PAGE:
by Luise Hoffmann
You’re fond of hiking? You take an interest in rock art and in the survival skills of the San people? You enjoy camping in a natural setting without being watched by your neighbours? You prefer original Namibian hospitality to the commercialised version? Then Omandumba, situated in the northern Erongo Mountains, is the place for you.
Many millions of years ago, the Erongo massif was a highly active volcano towering 3 000 metres above the surrounding plains. Eventually so much lava had been spewed into the atmosphere that the mountain collapsed into the huge vacuum that had been created underneath its base. Lava oozed into cracks around the periphery of the sunken rock and solidified underground, resulting in the well-rounded, so-called woolsack formations of red granite that were uncovered by erosion over time and that today form an irregular ring around the extremely hard central formations of this impressive mountain massif. Because the lava originally cooled and solidified underground, it turned into granite that differed from the granite found in Europe.
The large, reddish, rounded boulders create a uniquely beautiful landscape. They are often strewn over large expanses of fairly flat rock, which makes for easy walking and climbing without the nuisance of dust or thorns. Various geological processes are easy to detect. For instance, granite of this nature tends to erode into concentric layers of split rock, resembling the consecutive skins of an onion, an eye-catching phenomenon that can be observed while hiking. The large boulders expand while absorbing the intense heat of the desert sun and contract during cold winter nights or occasional hailstorms, now and then causing one of them to crack in half with a deafening boom. Such half boulders – having just toppled over or slid downhill – can often be seen. Accordingly, hiking on Omandumba is a most rewarding experience. Moreover, after the rains, a great variety of small flowers emerge from cracks and crevasses in the rock, and many different shrubs and trees thrive at the foot of the boulders, where they take advantage of the run off from the rocks.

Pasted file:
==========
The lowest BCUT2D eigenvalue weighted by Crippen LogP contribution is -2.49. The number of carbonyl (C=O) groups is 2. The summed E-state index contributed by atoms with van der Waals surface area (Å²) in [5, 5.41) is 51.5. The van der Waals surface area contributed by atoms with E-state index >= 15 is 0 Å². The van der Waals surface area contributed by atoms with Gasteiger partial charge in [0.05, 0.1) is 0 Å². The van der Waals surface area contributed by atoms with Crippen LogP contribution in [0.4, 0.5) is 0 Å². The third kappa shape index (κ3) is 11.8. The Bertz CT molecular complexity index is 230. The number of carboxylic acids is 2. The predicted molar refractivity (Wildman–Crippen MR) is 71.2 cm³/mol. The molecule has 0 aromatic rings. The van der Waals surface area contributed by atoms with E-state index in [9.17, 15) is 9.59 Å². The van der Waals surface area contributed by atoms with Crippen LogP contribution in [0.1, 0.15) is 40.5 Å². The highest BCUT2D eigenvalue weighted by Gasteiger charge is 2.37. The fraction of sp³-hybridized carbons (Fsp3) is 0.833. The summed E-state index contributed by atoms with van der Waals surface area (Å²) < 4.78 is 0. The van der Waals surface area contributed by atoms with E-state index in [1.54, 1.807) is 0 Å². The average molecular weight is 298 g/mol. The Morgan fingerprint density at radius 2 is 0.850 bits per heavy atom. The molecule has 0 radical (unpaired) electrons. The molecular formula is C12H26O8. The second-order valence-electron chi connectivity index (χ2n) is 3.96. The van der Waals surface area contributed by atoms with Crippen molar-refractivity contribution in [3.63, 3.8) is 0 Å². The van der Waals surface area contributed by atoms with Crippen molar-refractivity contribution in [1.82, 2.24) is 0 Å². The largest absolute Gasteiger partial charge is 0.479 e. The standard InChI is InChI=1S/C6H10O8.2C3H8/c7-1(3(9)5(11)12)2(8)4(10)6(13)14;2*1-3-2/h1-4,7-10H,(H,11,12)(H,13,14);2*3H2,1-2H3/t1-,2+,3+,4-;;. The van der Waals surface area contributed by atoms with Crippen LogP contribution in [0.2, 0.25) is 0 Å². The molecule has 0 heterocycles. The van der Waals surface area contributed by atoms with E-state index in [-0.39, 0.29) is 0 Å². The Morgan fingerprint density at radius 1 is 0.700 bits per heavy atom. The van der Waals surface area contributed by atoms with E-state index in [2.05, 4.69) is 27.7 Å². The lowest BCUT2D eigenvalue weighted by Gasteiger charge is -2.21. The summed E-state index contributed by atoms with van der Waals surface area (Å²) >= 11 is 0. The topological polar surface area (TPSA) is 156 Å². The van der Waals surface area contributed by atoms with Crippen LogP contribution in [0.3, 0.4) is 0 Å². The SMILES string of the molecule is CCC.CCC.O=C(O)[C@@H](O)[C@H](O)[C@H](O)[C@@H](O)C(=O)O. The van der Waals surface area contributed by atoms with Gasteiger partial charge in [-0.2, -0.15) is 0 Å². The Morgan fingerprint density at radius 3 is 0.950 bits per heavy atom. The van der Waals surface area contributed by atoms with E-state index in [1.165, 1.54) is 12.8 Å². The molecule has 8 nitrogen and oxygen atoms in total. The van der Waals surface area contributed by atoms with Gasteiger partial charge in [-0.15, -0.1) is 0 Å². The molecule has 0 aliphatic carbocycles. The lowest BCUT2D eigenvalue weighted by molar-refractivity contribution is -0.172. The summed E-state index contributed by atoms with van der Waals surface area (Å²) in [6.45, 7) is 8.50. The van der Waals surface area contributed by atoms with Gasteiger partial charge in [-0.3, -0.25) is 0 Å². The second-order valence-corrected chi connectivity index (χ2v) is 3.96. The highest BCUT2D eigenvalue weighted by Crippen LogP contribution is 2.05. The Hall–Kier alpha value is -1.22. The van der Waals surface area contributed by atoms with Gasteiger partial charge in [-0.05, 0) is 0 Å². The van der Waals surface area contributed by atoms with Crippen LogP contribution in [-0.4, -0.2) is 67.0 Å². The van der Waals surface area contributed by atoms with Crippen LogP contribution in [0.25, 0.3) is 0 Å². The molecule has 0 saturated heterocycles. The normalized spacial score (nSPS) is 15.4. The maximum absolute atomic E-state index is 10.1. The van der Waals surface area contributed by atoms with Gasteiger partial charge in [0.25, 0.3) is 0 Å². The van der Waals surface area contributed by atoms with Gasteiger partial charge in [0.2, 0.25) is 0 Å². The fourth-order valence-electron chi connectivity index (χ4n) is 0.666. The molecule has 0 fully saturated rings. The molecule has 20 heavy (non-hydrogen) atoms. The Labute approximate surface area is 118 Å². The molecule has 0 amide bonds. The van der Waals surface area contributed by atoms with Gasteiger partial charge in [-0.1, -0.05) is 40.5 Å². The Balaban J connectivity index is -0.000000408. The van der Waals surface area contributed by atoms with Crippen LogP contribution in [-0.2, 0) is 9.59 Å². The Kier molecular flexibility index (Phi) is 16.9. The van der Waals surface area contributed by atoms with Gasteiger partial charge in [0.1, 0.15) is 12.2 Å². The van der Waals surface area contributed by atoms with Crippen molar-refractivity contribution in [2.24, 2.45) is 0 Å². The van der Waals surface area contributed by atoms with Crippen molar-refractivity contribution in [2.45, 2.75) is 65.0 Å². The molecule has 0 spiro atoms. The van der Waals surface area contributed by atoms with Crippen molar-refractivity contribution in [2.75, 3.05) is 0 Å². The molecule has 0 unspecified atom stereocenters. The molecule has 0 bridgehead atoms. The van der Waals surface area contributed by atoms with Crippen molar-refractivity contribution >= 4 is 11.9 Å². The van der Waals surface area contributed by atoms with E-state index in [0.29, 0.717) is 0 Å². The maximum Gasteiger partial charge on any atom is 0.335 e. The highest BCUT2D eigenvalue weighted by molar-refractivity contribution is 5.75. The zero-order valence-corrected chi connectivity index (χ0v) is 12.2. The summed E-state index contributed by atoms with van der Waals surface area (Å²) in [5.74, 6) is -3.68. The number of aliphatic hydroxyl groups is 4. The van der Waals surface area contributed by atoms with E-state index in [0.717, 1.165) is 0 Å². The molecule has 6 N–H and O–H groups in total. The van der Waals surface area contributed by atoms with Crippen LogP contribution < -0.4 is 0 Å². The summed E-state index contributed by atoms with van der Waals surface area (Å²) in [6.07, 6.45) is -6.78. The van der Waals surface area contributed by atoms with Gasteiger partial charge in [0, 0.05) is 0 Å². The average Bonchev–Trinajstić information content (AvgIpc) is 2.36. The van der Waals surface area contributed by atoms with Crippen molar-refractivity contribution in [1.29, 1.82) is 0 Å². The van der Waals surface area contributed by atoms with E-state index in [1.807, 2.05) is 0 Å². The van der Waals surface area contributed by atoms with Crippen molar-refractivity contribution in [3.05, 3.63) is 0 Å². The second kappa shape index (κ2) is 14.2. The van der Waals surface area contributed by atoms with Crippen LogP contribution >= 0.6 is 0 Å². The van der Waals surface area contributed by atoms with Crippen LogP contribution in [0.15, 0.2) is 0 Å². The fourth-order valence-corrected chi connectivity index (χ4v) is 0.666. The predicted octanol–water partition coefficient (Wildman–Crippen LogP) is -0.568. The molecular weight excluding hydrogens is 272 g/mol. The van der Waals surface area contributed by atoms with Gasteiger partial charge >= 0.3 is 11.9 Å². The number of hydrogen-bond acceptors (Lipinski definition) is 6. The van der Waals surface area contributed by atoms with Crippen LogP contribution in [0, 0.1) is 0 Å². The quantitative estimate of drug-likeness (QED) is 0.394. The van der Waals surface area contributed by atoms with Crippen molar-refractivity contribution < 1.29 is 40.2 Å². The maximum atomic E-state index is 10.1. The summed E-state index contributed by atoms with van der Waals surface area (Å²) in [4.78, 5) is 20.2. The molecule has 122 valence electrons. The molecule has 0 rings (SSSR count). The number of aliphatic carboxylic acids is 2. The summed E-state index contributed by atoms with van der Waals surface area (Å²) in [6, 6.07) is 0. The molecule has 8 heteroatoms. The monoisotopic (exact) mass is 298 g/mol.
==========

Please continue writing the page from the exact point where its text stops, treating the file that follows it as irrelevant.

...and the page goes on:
In addition to hiking there is also the opportunity for serious rock climbing, which should be undertaken- in cooperation with the Mountain Club of Namibia.
Omandumba is home to a living museum featuring the Ju/’Hoansi-San tribe. A group of these ancient people living in the surroundings will sing and dance for you, and show you how they build their windbreaks with grass. Your San guides will take you along a trail and explain how they make their bows and arrows, how they set traps and snares for small mammals and how they produce the neat necklaces made of ostrich eggshells and other artefacts.
For city dwellers, trapping an animal in a snare is regarded as cruelty.- But in the days before firearms and supermarkets when you were hungry, you had to get hold of your dinner in the most reliable and the least energy–consuming way. In this context, setting traps and snares is a matter of survival. Your San guides will also show and explain how certain plants or parts of plants are used as food or medicine, and introduce you to the art of tracking. Learning by doing, you can attempt to kindle a fire by twirling traditional fire sticks between the palms of your hands, and attempt to hit a target with a bow and arrow.
Having learnt something of the San people’s ancient way of life may enthuse you to go with Deike or Harald Rust, your hosts at Omandumba, on a tour of a few of the numerous and varied rock-art sites on the farm. It is important to view these paintings in good light, so you need to make suitable arrangements with your hosts well in advance, since they also run a cattle and goat-farming operation.